The Treasury Department expects to lose
$29 billionon the federal bailouts
stemming from the financial crisis
By Louise Story
The New York Times
The Treasury Department expects to lose $29 billion on the federal bailouts stemming from the financial crisis, with most of the losses in its housing finance program and the auto rescue.
In a report released on Tuesday, the administration said it expected a $17 billion loss from its investments in General Motors, Chrysler and the auto finance companies, as well as a $46 billion loss from housing programs like the mortgage modification program known as the Home Affordable Modification Program.
The new figures, which include profits that offset some of the losses, come just as the Obama administration tries to wind down the bailout program known as the Troubled Asset Relief Program, or TARP. Last week, the government announced a plan to exit its investment in the insurer the American International Group.
Treasury officials have declared the bailout a success, emphasizing that much of the program’s money has been returned and that losses are now likely to be less than once expected. The cost, the report says, is far below the $350 billion the Congressional Budget Office once estimated.
“Because of the success of the program, TARP will likely cost a fraction of this amount,” the report said.
Recently, the Congressional Budget Office put the cost at $66 billion. And, after the bailout, the government will still be left with its investments in Fannie Mae and Freddie Mac, the government-backed housing finance companies. The report said Fannie and Freddie were expected to cause “substantial losses,” but it noted that they were financed using other funds, not the troubled asset funds.
The Treasury arrived at its figure by adding in profits that it expects to receive on shares of A.I.G. stock. Those shares were given to the Treasury by the Federal Reserve Bank of New York, and the Treasury expects they will yield a $22 billion profit. Without those shares, the Treasury would have reported a $51 billion loss, rather than a $29 billion loss, the report said.
In total, the Treasury has received back about $204 billion of the bailout funds, or just over half of the money it doled out. The report segregated the money given out under the Bush administration — $294 billion — from the $94 billion awarded under the current administration. All of the large bank bailouts were made under the prior administration, and since then, the money was invested in small banks, automakers, housing programs and A.I.G., the report said.
The bright spot, according to the report, were the bank paybacks. Nearly 80 percent of the money given to banks has been paid back. The Treasury also received $26.8 billion from banks through interest payments on the investments as well as sales of warrants the government received in the banks.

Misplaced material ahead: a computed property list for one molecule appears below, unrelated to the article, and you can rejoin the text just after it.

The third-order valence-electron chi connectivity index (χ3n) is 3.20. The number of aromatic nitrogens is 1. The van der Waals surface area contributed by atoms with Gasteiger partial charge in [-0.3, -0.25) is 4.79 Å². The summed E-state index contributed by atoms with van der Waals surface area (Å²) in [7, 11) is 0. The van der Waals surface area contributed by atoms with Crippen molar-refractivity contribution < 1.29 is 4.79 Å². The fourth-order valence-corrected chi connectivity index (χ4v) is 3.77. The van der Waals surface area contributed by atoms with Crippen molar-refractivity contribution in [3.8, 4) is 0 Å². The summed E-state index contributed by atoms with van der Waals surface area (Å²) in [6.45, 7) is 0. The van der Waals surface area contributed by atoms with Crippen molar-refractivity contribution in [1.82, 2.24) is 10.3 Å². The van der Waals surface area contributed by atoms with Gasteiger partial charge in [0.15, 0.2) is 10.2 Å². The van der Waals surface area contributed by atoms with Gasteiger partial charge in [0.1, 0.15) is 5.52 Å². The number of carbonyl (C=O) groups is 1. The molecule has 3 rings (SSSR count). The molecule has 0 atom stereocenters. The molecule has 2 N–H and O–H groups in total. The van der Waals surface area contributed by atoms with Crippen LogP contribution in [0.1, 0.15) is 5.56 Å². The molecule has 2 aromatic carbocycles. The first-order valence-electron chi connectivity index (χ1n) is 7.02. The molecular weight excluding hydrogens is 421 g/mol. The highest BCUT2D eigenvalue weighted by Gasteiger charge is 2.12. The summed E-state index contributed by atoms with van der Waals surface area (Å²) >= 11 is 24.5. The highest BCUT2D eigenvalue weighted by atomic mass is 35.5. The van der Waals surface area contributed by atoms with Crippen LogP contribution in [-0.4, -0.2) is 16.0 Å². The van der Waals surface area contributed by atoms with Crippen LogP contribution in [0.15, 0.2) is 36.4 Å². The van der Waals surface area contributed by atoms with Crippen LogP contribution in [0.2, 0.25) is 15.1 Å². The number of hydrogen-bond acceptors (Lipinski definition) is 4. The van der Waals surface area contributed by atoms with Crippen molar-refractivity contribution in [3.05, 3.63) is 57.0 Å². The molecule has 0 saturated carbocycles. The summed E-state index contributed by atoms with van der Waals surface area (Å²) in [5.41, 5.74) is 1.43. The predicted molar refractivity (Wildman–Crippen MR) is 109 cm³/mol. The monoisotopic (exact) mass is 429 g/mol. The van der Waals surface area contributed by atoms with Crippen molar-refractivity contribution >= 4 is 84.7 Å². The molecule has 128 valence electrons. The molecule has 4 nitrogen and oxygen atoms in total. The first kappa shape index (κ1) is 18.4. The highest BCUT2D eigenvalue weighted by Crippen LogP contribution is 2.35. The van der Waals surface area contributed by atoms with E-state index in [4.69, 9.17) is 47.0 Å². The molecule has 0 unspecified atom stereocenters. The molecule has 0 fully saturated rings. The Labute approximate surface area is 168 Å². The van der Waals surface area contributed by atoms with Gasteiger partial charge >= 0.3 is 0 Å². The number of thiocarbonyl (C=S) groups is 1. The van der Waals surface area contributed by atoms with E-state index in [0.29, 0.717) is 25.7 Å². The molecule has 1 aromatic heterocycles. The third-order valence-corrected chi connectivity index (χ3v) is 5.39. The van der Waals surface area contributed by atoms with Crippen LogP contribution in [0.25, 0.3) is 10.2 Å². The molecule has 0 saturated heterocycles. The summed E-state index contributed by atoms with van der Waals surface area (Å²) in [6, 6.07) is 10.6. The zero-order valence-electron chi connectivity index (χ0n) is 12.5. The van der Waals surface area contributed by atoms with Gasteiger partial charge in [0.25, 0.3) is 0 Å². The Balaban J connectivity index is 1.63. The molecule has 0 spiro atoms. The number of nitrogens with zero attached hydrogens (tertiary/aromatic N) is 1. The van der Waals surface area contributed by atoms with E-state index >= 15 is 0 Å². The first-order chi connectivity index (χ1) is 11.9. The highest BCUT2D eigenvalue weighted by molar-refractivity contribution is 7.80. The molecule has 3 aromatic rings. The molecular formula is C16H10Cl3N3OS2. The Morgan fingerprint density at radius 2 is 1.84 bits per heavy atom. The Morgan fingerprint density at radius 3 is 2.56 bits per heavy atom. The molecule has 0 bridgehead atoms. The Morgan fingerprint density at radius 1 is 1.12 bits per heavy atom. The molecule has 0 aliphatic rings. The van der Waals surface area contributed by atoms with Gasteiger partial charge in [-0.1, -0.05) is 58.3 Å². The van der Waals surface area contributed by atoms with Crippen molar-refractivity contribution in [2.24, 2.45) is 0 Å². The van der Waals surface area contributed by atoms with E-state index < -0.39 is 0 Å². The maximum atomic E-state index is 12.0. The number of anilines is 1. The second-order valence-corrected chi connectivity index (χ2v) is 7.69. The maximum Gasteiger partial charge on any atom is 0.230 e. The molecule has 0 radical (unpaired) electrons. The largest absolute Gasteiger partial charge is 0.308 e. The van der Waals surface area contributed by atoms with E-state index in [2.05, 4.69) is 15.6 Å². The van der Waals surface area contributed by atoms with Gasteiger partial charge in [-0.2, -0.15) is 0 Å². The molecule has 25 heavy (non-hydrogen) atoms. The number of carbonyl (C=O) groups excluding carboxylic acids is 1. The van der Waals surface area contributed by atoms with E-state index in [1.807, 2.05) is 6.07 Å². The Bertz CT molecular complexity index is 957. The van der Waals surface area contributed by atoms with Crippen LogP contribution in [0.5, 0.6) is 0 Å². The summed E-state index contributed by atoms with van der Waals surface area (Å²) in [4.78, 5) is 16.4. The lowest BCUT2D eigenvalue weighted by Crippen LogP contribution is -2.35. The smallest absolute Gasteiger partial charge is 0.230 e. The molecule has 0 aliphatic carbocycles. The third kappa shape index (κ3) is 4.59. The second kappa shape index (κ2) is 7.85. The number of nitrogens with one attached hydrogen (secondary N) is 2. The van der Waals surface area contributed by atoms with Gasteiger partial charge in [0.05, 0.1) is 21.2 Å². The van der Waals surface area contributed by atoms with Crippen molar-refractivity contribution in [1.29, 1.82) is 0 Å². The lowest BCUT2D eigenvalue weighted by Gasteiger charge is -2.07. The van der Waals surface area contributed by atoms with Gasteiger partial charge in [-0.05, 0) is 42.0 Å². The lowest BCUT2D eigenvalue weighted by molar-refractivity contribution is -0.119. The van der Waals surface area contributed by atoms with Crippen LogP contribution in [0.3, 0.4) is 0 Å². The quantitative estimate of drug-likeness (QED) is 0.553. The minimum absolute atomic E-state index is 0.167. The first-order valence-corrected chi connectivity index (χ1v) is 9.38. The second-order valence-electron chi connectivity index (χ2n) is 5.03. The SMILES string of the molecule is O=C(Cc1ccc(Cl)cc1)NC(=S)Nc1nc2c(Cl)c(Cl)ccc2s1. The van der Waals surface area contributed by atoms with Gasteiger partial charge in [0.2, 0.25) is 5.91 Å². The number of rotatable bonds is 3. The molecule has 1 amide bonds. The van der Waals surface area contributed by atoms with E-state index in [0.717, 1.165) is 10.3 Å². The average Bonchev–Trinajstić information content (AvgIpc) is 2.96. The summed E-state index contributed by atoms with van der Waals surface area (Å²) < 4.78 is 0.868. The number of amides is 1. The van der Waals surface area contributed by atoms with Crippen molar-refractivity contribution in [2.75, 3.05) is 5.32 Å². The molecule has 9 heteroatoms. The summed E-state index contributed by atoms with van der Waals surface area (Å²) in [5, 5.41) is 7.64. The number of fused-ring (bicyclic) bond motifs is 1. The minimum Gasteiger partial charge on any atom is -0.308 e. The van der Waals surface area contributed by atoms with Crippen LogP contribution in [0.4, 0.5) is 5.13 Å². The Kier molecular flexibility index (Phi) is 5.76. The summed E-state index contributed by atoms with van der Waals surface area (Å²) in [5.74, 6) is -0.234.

The report did not break down the sources of the automobile losses. The government gave the most money to General Motors and is seeking to recoup some through an initial public offering. The government also gave funds to Chrysler, Chrysler Financial and Ally Bank, formerly GMAC, the auto financing arm of G.M.
The housing programs, the report said, are not expected to return money to the government. Though $45.6 billion has been committed to programs, just $500 million has been paid out, because the Treasury plans to pay out the funds over time if, for instance, modified loans become permanent. The programs include mortgage modifications as well as funds for unemployed homeowners and those whose homes are underwater, or worth less than their mortgage debt.
The last bailout awards were announced last week, as part of the A.I.G. exit plan. The Treasury plans to give A.I.G. $22 billion more. That money will help A.I.G. pay down its debt to the Federal Reserve of New York. In exchange, the Treasury is also receiving the rights to proceeds from two special purpose vehicles from the Fed. The vehicles will pay out based on profits A.I.G. receives on sales of two of its units. The Treasury is predicting no losses on those.
The Government Accountability Office also released a report on Monday about the bailout, which said that the Treasury gave funds to 66 banks that were known to be weak. The bailout program was supposedly intended for banks that were healthy enough to survive without the funds.
In response to that report, a Treasury spokesman said that small banks that received bailout funds lent more money than banks that did not.